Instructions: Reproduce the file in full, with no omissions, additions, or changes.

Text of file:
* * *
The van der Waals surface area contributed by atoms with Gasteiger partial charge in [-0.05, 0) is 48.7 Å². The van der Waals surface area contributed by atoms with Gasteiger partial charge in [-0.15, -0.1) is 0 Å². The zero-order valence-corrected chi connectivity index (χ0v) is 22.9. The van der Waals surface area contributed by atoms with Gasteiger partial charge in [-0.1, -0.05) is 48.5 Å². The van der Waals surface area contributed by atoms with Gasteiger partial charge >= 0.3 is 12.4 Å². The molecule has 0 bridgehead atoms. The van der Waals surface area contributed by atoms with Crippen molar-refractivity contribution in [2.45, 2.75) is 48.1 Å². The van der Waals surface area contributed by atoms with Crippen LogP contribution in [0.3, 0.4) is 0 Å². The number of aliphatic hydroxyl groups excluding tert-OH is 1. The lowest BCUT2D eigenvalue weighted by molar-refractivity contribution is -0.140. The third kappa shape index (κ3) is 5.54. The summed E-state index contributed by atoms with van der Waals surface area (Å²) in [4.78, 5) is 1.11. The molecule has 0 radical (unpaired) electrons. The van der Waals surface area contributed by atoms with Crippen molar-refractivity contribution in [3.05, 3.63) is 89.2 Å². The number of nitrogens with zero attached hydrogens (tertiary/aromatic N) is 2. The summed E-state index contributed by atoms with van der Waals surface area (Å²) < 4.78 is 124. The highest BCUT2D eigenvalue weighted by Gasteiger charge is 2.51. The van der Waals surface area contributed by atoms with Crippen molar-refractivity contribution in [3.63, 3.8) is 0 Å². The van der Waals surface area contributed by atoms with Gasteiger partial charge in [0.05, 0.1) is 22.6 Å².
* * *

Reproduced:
The van der Waals surface area contributed by atoms with Gasteiger partial charge in [-0.05, 0) is 48.7 Å². The van der Waals surface area contributed by atoms with Gasteiger partial charge in [-0.15, -0.1) is 0 Å². The zero-order valence-corrected chi connectivity index (χ0v) is 22.9. The van der Waals surface area contributed by atoms with Gasteiger partial charge in [-0.1, -0.05) is 48.5 Å². The van der Waals surface area contributed by atoms with Gasteiger partial charge >= 0.3 is 12.4 Å². The molecule has 0 bridgehead atoms. The van der Waals surface area contributed by atoms with Crippen molar-refractivity contribution in [2.45, 2.75) is 48.1 Å². The van der Waals surface area contributed by atoms with Crippen LogP contribution in [0.3, 0.4) is 0 Å². The number of aliphatic hydroxyl groups excluding tert-OH is 1. The lowest BCUT2D eigenvalue weighted by molar-refractivity contribution is -0.140. The third kappa shape index (κ3) is 5.54. The summed E-state index contributed by atoms with van der Waals surface area (Å²) in [4.78, 5) is 1.11. The molecule has 0 radical (unpaired) electrons. The van der Waals surface area contributed by atoms with Crippen molar-refractivity contribution in [3.05, 3.63) is 89.2 Å². The number of nitrogens with zero attached hydrogens (tertiary/aromatic N) is 2. The summed E-state index contributed by atoms with van der Waals surface area (Å²) < 4.78 is 124. The highest BCUT2D eigenvalue weighted by Gasteiger charge is 2.51. The van der Waals surface area contributed by atoms with Crippen molar-refractivity contribution in [3.63, 3.8) is 0 Å². The van der Waals surface area contributed by atoms with Gasteiger partial charge in [0.05, 0.1) is 22.6 Å².